It seemed strange to me that anyone would want to surround themselves with so many stark reminders of the fragility of life. One minute you’re running naked and free through pristine forests and crystalline creeks and the next you’re sat on a grind organ with googly eyes and a fez.
The purpose of a gun is to break things. Guns can break good things or they can break bad things, but mostly guns break neutral things because the concept of things being good or bad is something that people invented to justify their actions.
A gun works in the following way:
A small metal cylinder is placed inside a larger metal tube that is closed at one end. Behind the cylinder is a mixture of sulphur, charcoal and potassium nitrate called black powder. Black powder was invented around the 9th century by Taoist priests (or Daoshi) who were alchemists searching for an elixir of immortality, which is ironic. The best black powder uses charcoal made from Pacific willow.
The powder is ignited using a bang switch and the potassium nitrate oxidises, burning the sulphur and charcoal as fuel. The mixture combusts quickly releasing nitrogen and carbon dioxide gas. This gas is confined behind the small metal cylinder and as it expands a pressure differential is created between the front and rear of the cylinder propelling it out of the large metal tube.
The large metal tube is pointed at things to make them dead.
Tok is known for insane weather and a pamphagous storm had reduced the outside to shittery. Frigid winds whipped the rain into snow even though it was June and trees buckled against the gale.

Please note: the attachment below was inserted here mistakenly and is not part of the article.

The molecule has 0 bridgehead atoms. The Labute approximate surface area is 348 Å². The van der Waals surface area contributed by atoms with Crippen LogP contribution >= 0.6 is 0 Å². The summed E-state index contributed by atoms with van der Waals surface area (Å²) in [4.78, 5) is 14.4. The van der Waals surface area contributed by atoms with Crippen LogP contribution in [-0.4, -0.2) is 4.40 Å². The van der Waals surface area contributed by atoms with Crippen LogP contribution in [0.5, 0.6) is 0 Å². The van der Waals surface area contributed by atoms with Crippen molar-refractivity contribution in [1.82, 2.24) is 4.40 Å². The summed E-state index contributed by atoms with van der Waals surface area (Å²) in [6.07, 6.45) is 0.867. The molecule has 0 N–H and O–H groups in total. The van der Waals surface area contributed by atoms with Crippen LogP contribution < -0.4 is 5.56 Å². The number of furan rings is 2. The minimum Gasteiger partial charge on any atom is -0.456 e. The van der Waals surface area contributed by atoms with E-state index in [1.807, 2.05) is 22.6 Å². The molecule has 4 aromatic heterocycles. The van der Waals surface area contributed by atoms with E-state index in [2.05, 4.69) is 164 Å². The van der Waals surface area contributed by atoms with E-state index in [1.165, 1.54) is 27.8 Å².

We ordered the Bloodied Caribou Special – a bloodied caribou. Evolution did a great disservice to the caribou by making it so delicious and this one was no exception. We devoured the beast and spat buckshot into a spittoon made of hollowed out fox face as the lights flickered and the walls vibrated in the storm.
That a small piece of metal could turn the laws of physics against you in a split second to make your face into a hole and paint the walls with the back of your head should serve only to remind us of our own mortality, the precarious nature of our very existence. It’s all just a question of matter and velocity – it seems so abstract and inconsequential. And if our bodies can be destroyed by something as trivial and mundane as a small metal object moving through space, what does that say about our lives?
If the harsh reality is that our lives hang in the balance every moment of every day whether we are crossing a busy street, shopping for groceries at a Walmart or shooting black tar heroin into our eyeballs, then perhaps we should protect ourselves?
Some people think that if we all had guns the world would be a safer place, even though that doesn’t make any sense. These people are called the NRA which stands for National Restaurant Association.
The NRA say that we should have more ‘Good Guys with Guns’ so they can stop more ‘Bad Guys with Guns’, which is a polite way of declaring holy war; Good vs Evil, a white man’s jihad on the rest of the world. But as the famous Muslim prophet Jesus Christ once said: ‘Let he who has not done a high school shooting cast the first stone’.
So we drank. We drank as much as possible. Enough to ignore this terrible necrophiliac approach to interior design, enough to temporarily blot out the troubling notion that we are all just meat moving through time and space towards inevitable taxidermy and enough to forget about the torrential rain outside the lodge.
We had established a new status quo. But it was one that could not last.
The lights went out.
And we were alone.
But we were not by ourselves.